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A career in bel canto

Bonynge: early years

The Conductor

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For Richard Bonynge, London in 1950 was a most delightful place.

But he was not as effusive about his studies at the Royal College of Music. The attraction of the piano as a solo instrument had faded as he became increasingly drawn to operatic music and the magic of the human voice.

Thus he gave up his music scholarship at the College and, while continuing his piano studies privately, became a coach to singers. One of them was the newly-arrived Joan Sutherland, whom he had accompanied back in Sydney, and now escorted in the cultural maze that was London.
It did not take very long for their relationship to strengthen - from coaching to marriage and an inviolable professional partnership. An expert in the music of the human voice, he understood the Sutherland voice best of all.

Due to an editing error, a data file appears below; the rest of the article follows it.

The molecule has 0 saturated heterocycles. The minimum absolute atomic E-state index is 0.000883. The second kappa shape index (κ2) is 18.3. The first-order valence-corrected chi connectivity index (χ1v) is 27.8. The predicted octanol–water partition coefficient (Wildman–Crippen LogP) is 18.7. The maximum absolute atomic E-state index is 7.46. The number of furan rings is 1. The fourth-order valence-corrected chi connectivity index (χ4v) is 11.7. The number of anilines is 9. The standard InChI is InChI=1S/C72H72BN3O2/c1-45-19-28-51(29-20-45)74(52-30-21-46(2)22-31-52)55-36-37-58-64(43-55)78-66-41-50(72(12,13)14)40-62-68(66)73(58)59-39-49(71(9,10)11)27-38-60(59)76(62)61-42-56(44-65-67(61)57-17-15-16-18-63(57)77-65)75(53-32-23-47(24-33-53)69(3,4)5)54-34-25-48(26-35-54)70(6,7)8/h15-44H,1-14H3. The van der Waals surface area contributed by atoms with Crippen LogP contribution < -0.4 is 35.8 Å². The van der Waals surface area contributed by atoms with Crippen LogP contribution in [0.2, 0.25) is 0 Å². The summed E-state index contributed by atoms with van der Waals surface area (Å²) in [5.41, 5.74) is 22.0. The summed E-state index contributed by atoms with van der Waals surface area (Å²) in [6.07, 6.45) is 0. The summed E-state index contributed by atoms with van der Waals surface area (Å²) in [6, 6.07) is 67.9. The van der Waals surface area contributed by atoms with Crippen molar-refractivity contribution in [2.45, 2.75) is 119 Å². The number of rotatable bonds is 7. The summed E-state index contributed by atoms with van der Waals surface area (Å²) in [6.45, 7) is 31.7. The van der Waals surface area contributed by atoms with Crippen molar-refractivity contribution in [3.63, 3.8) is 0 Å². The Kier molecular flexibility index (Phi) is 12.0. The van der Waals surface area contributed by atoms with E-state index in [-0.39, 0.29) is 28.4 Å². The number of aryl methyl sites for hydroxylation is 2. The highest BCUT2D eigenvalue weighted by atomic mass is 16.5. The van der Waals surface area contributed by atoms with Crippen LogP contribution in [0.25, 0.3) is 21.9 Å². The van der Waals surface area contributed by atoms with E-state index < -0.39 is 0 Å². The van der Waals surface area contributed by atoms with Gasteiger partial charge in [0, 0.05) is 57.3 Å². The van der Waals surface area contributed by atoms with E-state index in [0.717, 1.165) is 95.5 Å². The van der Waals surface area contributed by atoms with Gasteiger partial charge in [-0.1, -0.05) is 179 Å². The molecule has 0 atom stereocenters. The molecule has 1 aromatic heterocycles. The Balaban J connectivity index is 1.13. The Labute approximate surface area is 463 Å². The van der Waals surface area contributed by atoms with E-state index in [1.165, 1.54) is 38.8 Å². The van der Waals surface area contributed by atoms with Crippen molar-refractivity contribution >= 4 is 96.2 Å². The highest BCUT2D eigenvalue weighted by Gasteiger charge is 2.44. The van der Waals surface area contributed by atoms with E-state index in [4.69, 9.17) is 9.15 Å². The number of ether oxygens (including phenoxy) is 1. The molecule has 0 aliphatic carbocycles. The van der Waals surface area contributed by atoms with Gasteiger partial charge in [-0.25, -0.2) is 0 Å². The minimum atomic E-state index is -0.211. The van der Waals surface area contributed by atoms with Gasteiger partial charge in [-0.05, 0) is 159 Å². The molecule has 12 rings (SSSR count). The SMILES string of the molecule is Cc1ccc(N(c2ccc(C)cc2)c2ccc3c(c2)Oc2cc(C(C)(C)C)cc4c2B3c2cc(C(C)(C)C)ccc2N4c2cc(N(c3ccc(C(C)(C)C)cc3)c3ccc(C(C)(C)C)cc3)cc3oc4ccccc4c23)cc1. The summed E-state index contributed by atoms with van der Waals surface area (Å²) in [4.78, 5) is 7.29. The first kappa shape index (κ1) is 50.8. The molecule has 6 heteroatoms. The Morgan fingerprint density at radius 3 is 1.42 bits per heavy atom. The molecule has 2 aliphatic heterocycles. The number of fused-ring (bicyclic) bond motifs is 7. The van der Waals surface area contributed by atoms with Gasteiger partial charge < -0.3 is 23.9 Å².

His performances with Joan Sutherland were for a time confined to recitals. Then in 1962, at a sold-out Sutherland concert of operatic rarities in Rome, the conductor for the occasion fell ill, the replacement conductor was hit by a car, and there was no other but Bonynge (by then a recognized scholar of bel canto) who knew the repertoire well enough to take over. He did, and Joan Sutherland rather liked the arrangement. Not long after, she decided in favor of a total partnership - Richard Bonynge, in her own estimation the 'architect' of her career, would henceforth conduct all her performances.

And so he did, for which he took a great deal of flak. Critics decried his lack of formal training in conducting. But he could take potshots - hadn't they labeled him Svengali to Sutherland's Trilby? So he took it all in stride, worked hard at his "on-the-job-training" and did his best -- confident perhaps that his total education in music would serve him well, and hopeful that audiences would be the better judge, and time the best of all.

Indeed!

Photos courtesy of Maestro Bonynge.


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